Marie is finally vindicated when the aforementioned 2011 case finds evidence of her rape (the rapist keeps photo evidence as souvenirs) by the serial rapist when he is arrested and sentenced. The rapist mostly targeted single women who lived on and off-campus, but the rape victims don’t fit any pattern because they range from 16-year teenagers to 72-year-old grandmas of all colors and races. So obviously, you can hear yourself say how many more Marie’s are out there? This is not to say there are no false reports or false accusations, but looking at the statistics just on-campus rapes (25% of college women report they survived a rape or rape attempt), it’s hard to ignore the numbers and say they were all making it up. The fear of 𝘳𝘦𝘴 𝘪𝘱𝘴𝘢 𝘭𝘰𝘲𝘶𝘪𝘵𝘶𝘳 (Latin for ‘the thing speaks for itself’. Under this legal doctrine, a university might be found responsible for not providing a safe environment if a student is raped) makes the campus security and the colleges sweep these allegations under the rug without due process. In the past when others confided me in about their experience with sexual assault, I was slow on the uptake because of my existing mental models. I would like to think I’ve grown since then and a show like 𝙐𝙣𝙗𝙚𝙡𝙞𝙚𝙫𝙖𝙗𝙡𝙚 helps in the process. I was tearing up multiple times while watching Marie’s struggles but also cheering when the investigation races forward. The series is well designed to juxtapose Marie’s story with the commendable efforts of two Colorado cops who put all the rape cases together to finally catch the perpetrator and bring him to justice. Maybe because the cops are both females, or the way their personalities are dealt with, we can see their anguish, their doubts, their rigor, their commitment, and hard work that breathes new hope into our faith in the system.
When the series picks up the narrative thread in 2011, we can see that the new investigations are antithetical to the 2008 instance. The cops treat victims with more compassion and respect, they do thorough forensic work and most importantly they care. This plot follows a standard crime-solving template albeit seeped in reality so it’s very enjoyable and exciting to watch the cops chase the bad guys. The throughline we see running through these investigations exposes a fundamental gap in policing in the USA. Unlike countries like the UK or even India, the police system is fragmented in the USA, and they don’t conform to a country-wide hierarchy. The police departments do not share detailed case information even within the same state or county. The FBI’s national VICAP database is supposed to be a bridge to fill that gap but the information that gets entered into VICAP is purely voluntary and often spotty. Add to this, the modalities followed by the police and prosecutors vary from state to state. Despite these headwinds, in what amounts to pure luck, the cops working on distinct cases were able to muster a team together to compare notes and ultimately triumph. Stories and instances like these should act as wake-up calls for better data collection, collaboration to stop violent perpetrators in their tracks.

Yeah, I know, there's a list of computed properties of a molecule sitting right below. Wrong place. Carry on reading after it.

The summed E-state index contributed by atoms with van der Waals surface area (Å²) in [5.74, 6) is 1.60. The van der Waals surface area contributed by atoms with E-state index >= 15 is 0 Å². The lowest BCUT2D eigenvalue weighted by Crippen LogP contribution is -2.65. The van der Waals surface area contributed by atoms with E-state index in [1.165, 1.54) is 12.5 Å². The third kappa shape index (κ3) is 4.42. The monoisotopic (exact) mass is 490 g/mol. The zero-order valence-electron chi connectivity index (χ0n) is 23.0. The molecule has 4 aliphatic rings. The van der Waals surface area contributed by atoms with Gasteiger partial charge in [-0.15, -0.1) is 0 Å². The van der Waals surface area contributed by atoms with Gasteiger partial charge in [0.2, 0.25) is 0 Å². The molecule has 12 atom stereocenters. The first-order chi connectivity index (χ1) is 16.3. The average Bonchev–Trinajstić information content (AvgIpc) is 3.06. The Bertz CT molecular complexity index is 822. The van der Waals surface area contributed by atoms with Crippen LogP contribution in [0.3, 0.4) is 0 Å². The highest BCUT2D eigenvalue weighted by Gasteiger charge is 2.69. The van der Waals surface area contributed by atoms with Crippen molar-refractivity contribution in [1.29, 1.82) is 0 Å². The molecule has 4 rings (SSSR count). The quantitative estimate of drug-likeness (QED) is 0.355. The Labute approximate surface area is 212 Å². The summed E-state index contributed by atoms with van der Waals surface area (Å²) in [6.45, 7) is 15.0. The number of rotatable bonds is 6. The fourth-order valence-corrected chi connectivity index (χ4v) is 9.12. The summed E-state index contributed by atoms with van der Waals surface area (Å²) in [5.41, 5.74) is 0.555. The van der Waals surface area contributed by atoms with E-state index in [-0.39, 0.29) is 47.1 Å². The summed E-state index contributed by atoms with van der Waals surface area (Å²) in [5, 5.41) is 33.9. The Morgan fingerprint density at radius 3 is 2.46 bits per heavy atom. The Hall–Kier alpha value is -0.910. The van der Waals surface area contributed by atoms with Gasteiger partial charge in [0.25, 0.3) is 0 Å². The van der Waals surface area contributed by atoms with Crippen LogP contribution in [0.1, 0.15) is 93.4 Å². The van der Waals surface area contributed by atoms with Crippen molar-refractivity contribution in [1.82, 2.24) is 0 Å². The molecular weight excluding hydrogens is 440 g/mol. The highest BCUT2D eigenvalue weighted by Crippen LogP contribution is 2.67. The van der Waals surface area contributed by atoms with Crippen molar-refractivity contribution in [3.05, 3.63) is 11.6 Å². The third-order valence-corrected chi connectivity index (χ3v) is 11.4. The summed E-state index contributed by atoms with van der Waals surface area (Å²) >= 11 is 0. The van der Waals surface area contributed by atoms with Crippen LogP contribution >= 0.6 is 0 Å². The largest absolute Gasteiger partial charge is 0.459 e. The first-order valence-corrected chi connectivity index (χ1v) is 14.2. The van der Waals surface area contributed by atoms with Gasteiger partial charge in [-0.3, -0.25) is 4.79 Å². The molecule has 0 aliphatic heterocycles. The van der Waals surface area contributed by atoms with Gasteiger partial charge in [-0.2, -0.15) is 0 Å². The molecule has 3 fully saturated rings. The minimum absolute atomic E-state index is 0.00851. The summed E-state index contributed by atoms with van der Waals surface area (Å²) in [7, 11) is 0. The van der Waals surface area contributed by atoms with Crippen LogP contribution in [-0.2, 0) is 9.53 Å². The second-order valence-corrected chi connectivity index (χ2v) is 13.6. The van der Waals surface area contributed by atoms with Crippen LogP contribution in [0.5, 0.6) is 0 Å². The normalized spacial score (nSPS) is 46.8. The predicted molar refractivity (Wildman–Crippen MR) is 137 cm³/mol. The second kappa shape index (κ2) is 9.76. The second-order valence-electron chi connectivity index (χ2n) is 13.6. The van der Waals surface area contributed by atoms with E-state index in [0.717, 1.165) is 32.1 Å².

The series is created by Susannah Grant, Ayelet Waldman, and Michael Chabon. The single-camera format lends itself to slow-burning mise en scène moments that rely less on quick cuts but longer shots. This focuses our attention on storytelling rather than excitement. The natural lighting, well-balanced background score all give the series a documentary effect but that’s to be expected from a true-crime drama. The production design keeps in mind little details like using appropriate levels of gadgetry commensurate with the time period, police/FBI procedures, and most importantly the (social)media impact. The impressive cast includes veterans like Toni Collette, Merritt Wever, and Kaitlyn Dever as Marie. The acting, directing, and most importantly writing are all top-notch and keeps you engaged throughout this thought-provoking and gripping series.
This is a well-made series that hits all the right notes in eliciting emotions, outrage, helplessness, excitement. Though in a final moment of abreaction, when we hear the rapist derisively talk about how he was not scrutinized thoroughly the first time (the 2008 Marie’s case) and how that gave him the confidence to continue his raping spree across states tears at your heart. We, along with the cops, are left to wonder how one instance of injustice (laced by the toxic police interviews) led to the chaos and heartache of more than 30 women in 3 years. To put it simply, if the original cops hadn’t dropped the ball so spectacularly, things might have been different. More than the rapist’s comeuppance, as Marie says in the series, knowing that there are people out there who care for you, who believe your story gives you the strength to go on.
What we need from cops in these cases is not prescience, but collaboration. We need the cops not to be mentalists or telepaths, but to be thorough. We are not looking for utopia but a fair justice system, for 𝙟𝙪𝙨𝙩, is the bedrock of justice.
Written On May 10, 2021